Today we’re talking about meditation techniques.
The problem a lot of people have with kickstarting a regular meditation practice is that they don’t really know what they should be doing while they are meditating. Generally speaking, you’re not really ‘doing’ anything while you meditate, you’re rather just ‘being’.
Why is meditating good for me?
Practising meditation is supposed to enable you to become more present. A beautiful way of looking at meditation is a literal flowering or blossoming of consciousness. It’s a coming into yourself, your mental space so to speak, and just being there, distancing yourself from all the noise, whatever your noise is for you.
But what does just ‘being’ mean? And how do you just ‘be’? It’s a hard one to master, and it certainly doesn’t happen overnight. Meditation isn’t the easiest at the best of times, especially when you really do have so many things to think about. It feels impossible to stop the thoughts coming. But wait… maybe that’s where you’re getting it ‘wrong’. I use the word wrong here for lack of a better word, as there is technically no right or wrong way to meditate, just different techniques to suit different people with different minds.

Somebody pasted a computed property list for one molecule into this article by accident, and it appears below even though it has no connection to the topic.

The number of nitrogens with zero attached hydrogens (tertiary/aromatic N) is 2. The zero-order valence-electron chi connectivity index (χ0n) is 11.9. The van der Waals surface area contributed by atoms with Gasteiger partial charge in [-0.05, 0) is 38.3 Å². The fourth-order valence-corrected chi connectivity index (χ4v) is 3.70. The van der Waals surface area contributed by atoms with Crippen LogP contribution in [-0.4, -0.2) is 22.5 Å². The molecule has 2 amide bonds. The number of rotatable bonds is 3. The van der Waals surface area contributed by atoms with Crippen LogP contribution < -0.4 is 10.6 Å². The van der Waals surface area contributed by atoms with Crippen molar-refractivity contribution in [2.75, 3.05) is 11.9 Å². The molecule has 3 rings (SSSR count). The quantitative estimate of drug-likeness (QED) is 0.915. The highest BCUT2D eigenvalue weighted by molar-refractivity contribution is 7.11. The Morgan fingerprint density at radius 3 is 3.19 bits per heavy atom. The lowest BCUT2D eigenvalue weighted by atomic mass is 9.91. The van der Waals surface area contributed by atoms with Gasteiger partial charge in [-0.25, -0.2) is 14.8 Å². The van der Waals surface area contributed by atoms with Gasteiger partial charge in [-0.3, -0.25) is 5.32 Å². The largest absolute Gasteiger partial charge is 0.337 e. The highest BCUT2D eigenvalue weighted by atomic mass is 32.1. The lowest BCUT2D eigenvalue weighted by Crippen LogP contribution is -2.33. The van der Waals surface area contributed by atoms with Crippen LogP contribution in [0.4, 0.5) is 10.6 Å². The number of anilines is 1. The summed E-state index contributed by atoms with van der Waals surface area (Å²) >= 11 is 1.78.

But yes, back to why stopping your thoughts isn’t the right idea. Meditation isn’t about stopping thoughts from coming – if this is what you think meditation is doing, then this article is definitely for you.
Meditating helps you distinguish what is your thoughts and what is your true inner essence
One thing you learn when you meditate, or rather, one of the first principles of meditation, is distinguishing between the thoughts in your head and your true, inner essence. You can call it your soul, you can call it God, you can call it whatever you like, but for the purpose of this piece, we’re going to refer to your ‘deeper self’ as your inner essence.
When you meditate, you’re not trying to stop thoughts from entering the mind, you are observing these thoughts. You become the watcher or the observer of your thoughts, and in doing so, you come to the realisation that they are not who you are, your inner essence, but a conditioned part of your consciousness that you can control.
When you’re able to observe these thoughts and understand that distinction, you’re able to break away from repetitive negative thought patterns that prevent you from being present with your surroundings and finding contentment where you are.
So, how do you connect with your inner essence? And can you do this from home? Yes, yes and more yeses.
Here are 5 different ways you can meditate at home to find some peace and quiet in the mind and hopefully feel a little more present.
Counting your breath